Charities will not have to sign up to a register of trusts which is being created as part of the government’s new anti-money laundering regulations.
When the government first consulted on the changes last year it had been thought that charities would fall within the scope of the Fifth Money Laundering Directive (5MLD), which could have forced all charitable trusts, irrespective of size, to need to register with the government’s new trust registration service (TRS).
This would have placed additional administrative burdens on charitable trusts, particularly smaller ones.
But after lobbying from sector bodies including the Charity Tax Group (CTG), the government has decided that charities will be exempt from registering. A technical consultation launched this month, which said: “Charitable trusts are not in scope to register because the risk of these kinds of trusts being used for money laundering or terrorist financing activity is low”.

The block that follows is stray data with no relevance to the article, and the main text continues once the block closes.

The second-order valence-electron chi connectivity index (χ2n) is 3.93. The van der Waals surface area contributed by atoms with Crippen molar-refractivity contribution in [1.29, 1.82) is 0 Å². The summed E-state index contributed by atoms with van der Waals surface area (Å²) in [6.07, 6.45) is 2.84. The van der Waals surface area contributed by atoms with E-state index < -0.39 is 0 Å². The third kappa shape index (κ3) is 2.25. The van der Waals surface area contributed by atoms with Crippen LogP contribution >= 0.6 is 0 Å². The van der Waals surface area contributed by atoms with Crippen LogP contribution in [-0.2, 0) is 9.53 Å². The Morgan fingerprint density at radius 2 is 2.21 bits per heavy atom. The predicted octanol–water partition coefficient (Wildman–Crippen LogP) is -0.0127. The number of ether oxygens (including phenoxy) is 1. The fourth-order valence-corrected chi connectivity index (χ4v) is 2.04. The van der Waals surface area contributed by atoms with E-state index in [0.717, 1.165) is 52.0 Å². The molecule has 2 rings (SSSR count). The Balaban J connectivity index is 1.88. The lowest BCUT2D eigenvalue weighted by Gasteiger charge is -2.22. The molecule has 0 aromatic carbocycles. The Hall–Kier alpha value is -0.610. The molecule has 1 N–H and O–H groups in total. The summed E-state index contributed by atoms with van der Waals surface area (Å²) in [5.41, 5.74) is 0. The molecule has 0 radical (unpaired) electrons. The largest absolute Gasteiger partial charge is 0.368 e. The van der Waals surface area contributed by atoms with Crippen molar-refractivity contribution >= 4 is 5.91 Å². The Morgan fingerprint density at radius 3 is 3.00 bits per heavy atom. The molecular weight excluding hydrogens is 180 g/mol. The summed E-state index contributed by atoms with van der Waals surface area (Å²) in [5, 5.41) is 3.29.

John Hemming, chair of CTG, said: “This is a great outcome for charities and vindicates the responses made by CTG and other sector bodies to the original consultation that charities were low risk and should be excluded from registering with the Trust Registration Service.
“This is a great example of common sense prevailing particularly as the rules would otherwise have applied regardless of whether or not the trust has incurred a UK tax consequence.
“We are aware that very small charitable trusts, including those that are excepted from registration with the charity regulators, could have been caught, which would have been unduly onerous given their limited resources.”